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Flavor

 
david tyler
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I was wondering if there was anyway of changing the flavor of the honey by growing certain flowers around the hive or do the sugars just all break down the same and on this point can certain flowers make the honey more medicinal then others?
 
Cj Sloane
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Honey is highly dependent of the flavor of the plants the bees are foraging from.
 
Thomas Pate
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Honey flavors are at least as complex as wine. Buckwheat honey has a strong flavor that is better on toast in my opinion while clover honey is more mild and better in tea. One of my favorite honeys is from neem flowers. The worst I've had smelled like cat urine and had a taste similar to apple, so I assume it was apple blossom honey. I've had honey from an Asian pear orchard that had a definite pear flavor to it.
 
david tyler
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Thank you very much, what about the medicinal values, I would just think that because some plants that flower have different medicinal properties to them, can the honey be manipulated as well to carry different benafactories to them. I know honey is a natural antibiotic, can this strength be lowered or raised according to the nectar that the bees are collecting?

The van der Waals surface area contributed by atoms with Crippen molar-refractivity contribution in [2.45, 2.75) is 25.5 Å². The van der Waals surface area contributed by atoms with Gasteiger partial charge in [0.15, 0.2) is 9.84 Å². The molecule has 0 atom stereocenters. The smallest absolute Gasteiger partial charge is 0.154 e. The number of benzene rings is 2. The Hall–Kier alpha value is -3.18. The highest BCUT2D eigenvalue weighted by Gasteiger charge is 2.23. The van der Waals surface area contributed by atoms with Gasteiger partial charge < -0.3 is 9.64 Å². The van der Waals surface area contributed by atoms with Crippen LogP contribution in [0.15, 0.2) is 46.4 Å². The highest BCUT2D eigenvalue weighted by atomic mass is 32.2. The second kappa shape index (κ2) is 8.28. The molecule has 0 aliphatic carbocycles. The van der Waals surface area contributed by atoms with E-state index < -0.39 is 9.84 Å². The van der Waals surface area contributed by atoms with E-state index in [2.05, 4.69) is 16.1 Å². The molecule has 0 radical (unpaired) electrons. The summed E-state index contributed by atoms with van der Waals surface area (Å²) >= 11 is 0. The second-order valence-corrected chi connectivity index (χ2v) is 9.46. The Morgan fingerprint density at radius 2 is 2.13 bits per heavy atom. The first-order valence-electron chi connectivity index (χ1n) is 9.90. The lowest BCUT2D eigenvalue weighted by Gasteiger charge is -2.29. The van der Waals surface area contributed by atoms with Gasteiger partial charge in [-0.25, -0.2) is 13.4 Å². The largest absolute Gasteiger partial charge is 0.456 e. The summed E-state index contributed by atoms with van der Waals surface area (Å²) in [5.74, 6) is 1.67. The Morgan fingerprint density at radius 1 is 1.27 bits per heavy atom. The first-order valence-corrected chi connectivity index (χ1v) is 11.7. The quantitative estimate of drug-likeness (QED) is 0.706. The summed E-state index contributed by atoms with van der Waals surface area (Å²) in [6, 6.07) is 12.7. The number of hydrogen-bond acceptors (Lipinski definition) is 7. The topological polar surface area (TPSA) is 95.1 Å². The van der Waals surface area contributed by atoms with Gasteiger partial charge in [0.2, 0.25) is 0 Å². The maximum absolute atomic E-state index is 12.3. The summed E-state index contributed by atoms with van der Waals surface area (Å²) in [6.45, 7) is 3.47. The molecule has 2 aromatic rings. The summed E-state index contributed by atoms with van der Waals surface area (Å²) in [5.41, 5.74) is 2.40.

Thank you.
 
Cj Sloane
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I don't know for sure about medicinal values but I do know that honey can be toxic if the bees are foraging from deadly poisonous plants like oleander. I forget which country it was but they gave a "gift" of oleander honey to occupying soldiers and killed them. It might be this story.

The honey off my property is great but my husband insists it smells like his snot - presumably when he's got allergies from goldenrod! I keep telling him it's supposedly to help his allergies but his not into it.
 
david tyler
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Is there a way to tell if the honey is toxic before hand? this seems like such a dangerous prospect like a crap shoot every time you collect your honey.
 
Cj Sloane
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I'm guessing it's pretty rare for honey to be toxic or it wouldn't have been used for thousands of years. The one caveat is that it shouldn't be fed to infants for other reasons (slight risk of botulism).
 
Ludger Merkens
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Well toxic honey is pretty rare. But flavor was the starting point of this thread. So here is a small list I compiled:

  • black locust - a lightly coloured, gentle honey. if pure this honey will stay liquid - cristallisation will occur late (after several months, even years)
  • buckwheat - dark brown, sometimes reddish brown honey. strong taste. cristallisation late
  • chestnut - brown (amber), strong even bitter flavor. cristallisation normal
  • calluna - yellow/orange, aromatic honey. thixotropic (antibiotic qualities?)
  • dandelion - yellow, gentle sometimes a little tart. cristallisation normal (tendency to bigger cristalls)
  • linden (tilla) - light brown, aromatic. cristallisation late but with big cristalls
  • silverfir - dark brown, strong aromatic, if pure this honey will stay liquid - this is a honeydew honey
  • clover - lightly colored, gentle, cristallisation normal
  • rape (Brassica napus) - light almost white colour, often very gentle, fast cristallisation with smooth texture


  • My personal preference though is a well mixed honey with lots of nectar sources in it. In my environment this often means a mixture of dandelion, apple and other fruit trees. Colour and tastes will be a mix of the list above (and from more sources). Taste mixes like colour and gives the richest picture in coulour and flavor you can get.

     
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